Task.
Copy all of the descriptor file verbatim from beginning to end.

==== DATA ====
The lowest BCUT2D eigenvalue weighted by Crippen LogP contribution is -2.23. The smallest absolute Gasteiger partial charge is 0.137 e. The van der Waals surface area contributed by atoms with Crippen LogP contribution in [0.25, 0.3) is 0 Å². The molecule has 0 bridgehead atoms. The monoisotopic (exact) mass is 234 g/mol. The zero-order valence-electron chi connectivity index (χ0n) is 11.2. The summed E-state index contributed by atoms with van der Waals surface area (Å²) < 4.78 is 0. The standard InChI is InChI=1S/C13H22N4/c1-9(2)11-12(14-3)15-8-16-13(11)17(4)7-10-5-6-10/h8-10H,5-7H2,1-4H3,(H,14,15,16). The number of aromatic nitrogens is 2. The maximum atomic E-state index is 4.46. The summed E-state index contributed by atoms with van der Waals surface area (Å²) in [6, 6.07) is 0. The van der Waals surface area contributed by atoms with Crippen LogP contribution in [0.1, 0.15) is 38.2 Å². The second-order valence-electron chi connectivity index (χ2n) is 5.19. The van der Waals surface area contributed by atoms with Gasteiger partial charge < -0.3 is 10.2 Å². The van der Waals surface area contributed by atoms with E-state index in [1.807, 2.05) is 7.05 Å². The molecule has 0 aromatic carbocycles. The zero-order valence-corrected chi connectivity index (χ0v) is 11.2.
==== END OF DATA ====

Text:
The lowest BCUT2D eigenvalue weighted by Crippen LogP contribution is -2.23. The smallest absolute Gasteiger partial charge is 0.137 e. The van der Waals surface area contributed by atoms with Crippen LogP contribution in [0.25, 0.3) is 0 Å². The molecule has 0 bridgehead atoms. The monoisotopic (exact) mass is 234 g/mol. The zero-order valence-electron chi connectivity index (χ0n) is 11.2. The summed E-state index contributed by atoms with van der Waals surface area (Å²) < 4.78 is 0. The standard InChI is InChI=1S/C13H22N4/c1-9(2)11-12(14-3)15-8-16-13(11)17(4)7-10-5-6-10/h8-10H,5-7H2,1-4H3,(H,14,15,16). The number of aromatic nitrogens is 2. The maximum atomic E-state index is 4.46. The summed E-state index contributed by atoms with van der Waals surface area (Å²) in [6, 6.07) is 0. The van der Waals surface area contributed by atoms with Crippen LogP contribution in [0.1, 0.15) is 38.2 Å². The second-order valence-electron chi connectivity index (χ2n) is 5.19. The van der Waals surface area contributed by atoms with Gasteiger partial charge < -0.3 is 10.2 Å². The van der Waals surface area contributed by atoms with E-state index in [1.807, 2.05) is 7.05 Å². The molecule has 0 aromatic carbocycles. The zero-order valence-corrected chi connectivity index (χ0v) is 11.2.